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Podcast episodeCover image for of Ian Rankin with Shane Maloney

Ian Rankin with Shane Maloney  /  Crime & pulp

At Melbourne City Conference Centre, the king of tartan noir talks mystery, human nature and the dark side of cities with Shane Maloney.

'To me, the character of a detective is the same as the character of a writer … We’re trying to find the shape from something that seems quite chaotic.'

Ian Rankin

Edinburgh, like Melbourne, is a City of Literature and home to a disproportionate number of brilliant writers – from Muriel Spark, Robert Louis Stevenson, Irvine Welsh, to best-selling crime writer Ian Rankin. Rankin’s most famous fictional creation, Inspector John Rebus, is woven into the city’s character and mythology. The cranky, dram-swilling Rebus has starred in a staggering 21 crime novels set in Edinburgh, written by Rankin over the course of 30 years; in recognition, Edinburgh is this year hosting a festival, RebusFest, to celebrate the anniversary.

But Rankin’s enormous creative output is by no means limited to one series. He has also written plays, graphic novels, featured in TV series and documentaries and even collaborated on an album. Across a huge body of work, Rankin has revealed a gift not just for telling cracking stories, but also for chronicling social shifts in modern-day Scotland.

'All crime fiction forever and a day is predicated on this one question: why do we keep doing terrible things to each other?' says Rankin. 'We can’t answer that question, but we can keep asking that question in different ways, and making you, the reader, think about it. Is it a natural thing about being a human, or living in a capitalist society, that human beings will keep doing things again and again?'

Shane Maloney and Ian Rankin — Photo: Jon Tjhia

See also   Ian Rankin  /  Crime & pulp

With Ian Rankin

 
Podcast episodeCover image for of Picnic at Hanging Rock

Picnic at Hanging Rock  /  Australian stories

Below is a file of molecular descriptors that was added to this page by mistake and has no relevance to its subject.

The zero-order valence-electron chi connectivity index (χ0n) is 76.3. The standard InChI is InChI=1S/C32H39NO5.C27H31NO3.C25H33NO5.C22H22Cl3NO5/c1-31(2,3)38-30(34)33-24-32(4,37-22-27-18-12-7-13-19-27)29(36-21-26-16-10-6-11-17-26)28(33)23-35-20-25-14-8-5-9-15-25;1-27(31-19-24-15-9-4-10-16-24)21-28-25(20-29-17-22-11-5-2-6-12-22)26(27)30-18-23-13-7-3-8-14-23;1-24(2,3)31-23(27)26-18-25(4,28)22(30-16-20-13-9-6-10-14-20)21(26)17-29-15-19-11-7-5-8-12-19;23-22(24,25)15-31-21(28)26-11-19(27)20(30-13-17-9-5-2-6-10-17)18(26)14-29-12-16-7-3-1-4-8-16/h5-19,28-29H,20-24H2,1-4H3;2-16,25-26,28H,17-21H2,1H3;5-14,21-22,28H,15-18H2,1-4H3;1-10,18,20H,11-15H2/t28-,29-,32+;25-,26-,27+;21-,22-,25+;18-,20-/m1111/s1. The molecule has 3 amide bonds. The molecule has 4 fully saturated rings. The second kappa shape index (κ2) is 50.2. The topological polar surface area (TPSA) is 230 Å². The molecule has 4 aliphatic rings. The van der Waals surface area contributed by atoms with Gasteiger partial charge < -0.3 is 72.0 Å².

‘She felt herself choking and tore at her frilled lace collar. “Miranda!”’

Fainting spells, frilly collars, mystery, hysteria and a truly awesome backdrop – Joan Lindsay’s Picnic at Hanging Rock might be 50 years old this year, but it remains a point of Australian cultural obsession. The book – written by Lindsay in just four weeks back in 1967 – has inspired a film, a radio play, stage adaptations, fashion spreads, music videos and a new miniseries coming out this year.

Why do we keep coming back to Lindsay’s eerie tale of a Valentine’s Day school picnic gone wrong? Perhaps it’s the ambiguity around fact and fiction; perhaps it’s the striking combinations of imagery or maybe it’s the maddening obscurity of the ending.

At this celebration of Joan Lindsay’s iconic novel (and its enduring myth), Helen Withycombe hosts a conversation between Lindsay's biographer Janelle McCulloch, theatremaker Tom Wright (who adapted the play for Malthouse Theatre in 2016) and Helen Morse, who played the French teacher in Peter Weir's film version of the story.

They discuss the true story (and the mysticism) that inspired Lindsay, the book's refractions of nature and time, the troubling history of Hanging Rock itself and why Lindsay’s tale continues to haunt and provoke Australian storytellers today.

Left to right: Helen Withycombe, Janelle McCulloch, Tom Wright and Helen Morse — Photo: Jon Tjhia

You may also enjoy   Podcast episode Australian Literature 102: Joan Lindsay: Picnic at Hanging Rock  /  Australian stories   Podcast episode Australian Literature 101: Patrick White: Voss  /  Australian stories   Podcast episode Australian Literature 101: Christina Stead: The Man Who Loved Children  /  Australian stories

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